Title page for ETD etd-08242004-154958

Type of Document Master's Thesis
Author Hooper, Stephanie Elaine
Author's Email Address shooper@vt.edu
URN etd-08242004-154958
Title Separation and Detection of 2,3-Dihydroxybenzoic Acid
Degree Master of Science
Department Chemistry
Advisory Committee
Advisor Name Title
Anderson, Mark R. Committee Chair
Crawford, Daniel T. Committee Member
Long, Gary L. Committee Member
  • electrochemical and UV detection
  • capillary electrophoresis
  • oxidative stress
Date of Defense 2004-08-17
Availability unrestricted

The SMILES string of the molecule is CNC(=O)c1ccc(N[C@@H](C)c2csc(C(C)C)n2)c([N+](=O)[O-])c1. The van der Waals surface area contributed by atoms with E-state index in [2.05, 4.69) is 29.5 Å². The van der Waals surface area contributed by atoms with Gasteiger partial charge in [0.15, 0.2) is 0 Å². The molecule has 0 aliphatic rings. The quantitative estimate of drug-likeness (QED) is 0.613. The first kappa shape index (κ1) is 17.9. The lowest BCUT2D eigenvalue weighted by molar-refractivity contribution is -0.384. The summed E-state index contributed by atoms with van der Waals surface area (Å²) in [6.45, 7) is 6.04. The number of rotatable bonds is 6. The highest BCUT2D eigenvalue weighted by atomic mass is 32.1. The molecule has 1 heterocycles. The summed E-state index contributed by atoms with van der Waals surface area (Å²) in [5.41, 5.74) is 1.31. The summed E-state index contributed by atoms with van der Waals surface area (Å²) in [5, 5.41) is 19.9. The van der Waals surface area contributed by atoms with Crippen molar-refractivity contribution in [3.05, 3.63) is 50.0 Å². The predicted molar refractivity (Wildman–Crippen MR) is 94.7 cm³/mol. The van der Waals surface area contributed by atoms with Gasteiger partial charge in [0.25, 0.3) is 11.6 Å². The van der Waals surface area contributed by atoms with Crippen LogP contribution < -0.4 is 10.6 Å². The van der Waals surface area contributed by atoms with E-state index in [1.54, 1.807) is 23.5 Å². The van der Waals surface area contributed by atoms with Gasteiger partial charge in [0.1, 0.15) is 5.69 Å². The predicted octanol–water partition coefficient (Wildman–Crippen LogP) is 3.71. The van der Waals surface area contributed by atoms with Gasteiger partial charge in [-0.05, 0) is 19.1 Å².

In Parkinson's disease, severe damage to nigrostriatal neurons causes a depletion of the neurotransmitter dopamine (DA). Oxidative stress on the brain is thought to contribute to neuron cell death and to the onset of Parkinson's disease. Reactive oxygen radicals produced during oxidative stress have been implicated as an initiator of neuron destruction. Glutamate, an excitatory neurotransmitter, can initiate OH radical formation when present in excess. Oxidative stress on the brain caused by glutamate overflow may be monitored by trapping the OH radicals with salicylic acid to produce 2,3-dihydroxybenzoic acid (2,3-DHBA). Determination of this product is initially performed using capillary zone electrophoresis (CZE) coupled with UV detection to establish optimum separation conditions. These conditions were applied for rapid, efficient, and sensitive determination of 2,3-DHBA by CZE coupled with electrochemical detection. Quick and sensitive detection of 2,3-DHBA is essential in monitoring OH radical generation and identifying its role in Parkinson's disease.
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